NEW DELHI - Comments by an Indian spiritual leader that a gang-rape victim shared blame for her assault disgusted many in a country shaken by the crime, but his view represents a deep streak of chauvinism shared by a broad swathe of a society in transition.
The 23-year-old physiotherapy student and a male companion were left bleeding on a highway after she was raped and beaten on a moving bus in New Delhi on Dec. 16. She died two weeks later in a Singapore hospital from internal injuries.
"Guilt is not one-sided," the guru, Asaram Bapu, told followers this week, adding that if the student had pleaded with her six attackers in God's name, and told them she was of the"weaker sex", they would have relented.
Such views have caused outrage among India's growing urban middle class.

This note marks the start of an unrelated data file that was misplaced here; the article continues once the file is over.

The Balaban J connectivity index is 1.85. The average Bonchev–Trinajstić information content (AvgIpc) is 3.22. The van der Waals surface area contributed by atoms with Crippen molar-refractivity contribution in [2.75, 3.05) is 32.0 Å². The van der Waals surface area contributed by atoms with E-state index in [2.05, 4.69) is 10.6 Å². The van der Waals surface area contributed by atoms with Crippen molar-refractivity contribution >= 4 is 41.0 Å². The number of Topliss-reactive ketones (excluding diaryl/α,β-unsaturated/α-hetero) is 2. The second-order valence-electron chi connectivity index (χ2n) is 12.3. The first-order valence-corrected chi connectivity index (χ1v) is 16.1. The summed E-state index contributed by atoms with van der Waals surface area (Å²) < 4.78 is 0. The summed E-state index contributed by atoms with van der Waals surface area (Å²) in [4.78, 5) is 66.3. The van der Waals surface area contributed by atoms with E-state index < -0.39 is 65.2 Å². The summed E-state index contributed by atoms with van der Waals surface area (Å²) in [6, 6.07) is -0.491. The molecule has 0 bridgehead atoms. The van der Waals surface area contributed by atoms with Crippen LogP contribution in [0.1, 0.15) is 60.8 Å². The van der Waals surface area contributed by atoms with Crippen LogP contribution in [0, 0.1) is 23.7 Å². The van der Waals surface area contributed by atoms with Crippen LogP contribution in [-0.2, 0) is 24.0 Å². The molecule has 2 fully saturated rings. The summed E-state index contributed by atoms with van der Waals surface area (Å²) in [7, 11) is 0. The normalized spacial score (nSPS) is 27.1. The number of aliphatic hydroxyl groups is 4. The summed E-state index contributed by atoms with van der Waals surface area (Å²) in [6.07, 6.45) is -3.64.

Protesters burned effigies of the yoga guru near his headquarters in western India, media reported, and Twitter exploded with posts calling him "medieval" and a "misogynist".
But he is not alone.
Similar opinions are being expressed by leaders in the mainstream of society, not just on the fringes.
Some politicians have called on schoolgirls not to wear skirts and told women to dress soberly and not venture out at night.
Before last month's gang rape caused shockwaves, it was common for police to point the finger of blame in sex crime cases at women's clothing, or the fact that they worked alongside men.
Such views are not unique to India but they point to growing discomfort among some conservatives about a perceived erosion of traditional values in fast-changing cities where Western ways are gaining popularity.
President Pranab Mukherjee's son described women who protested against violence in New Delhi's streets in the days after the rape as "dented and painted". He said the protests had"very little connection with ground reality".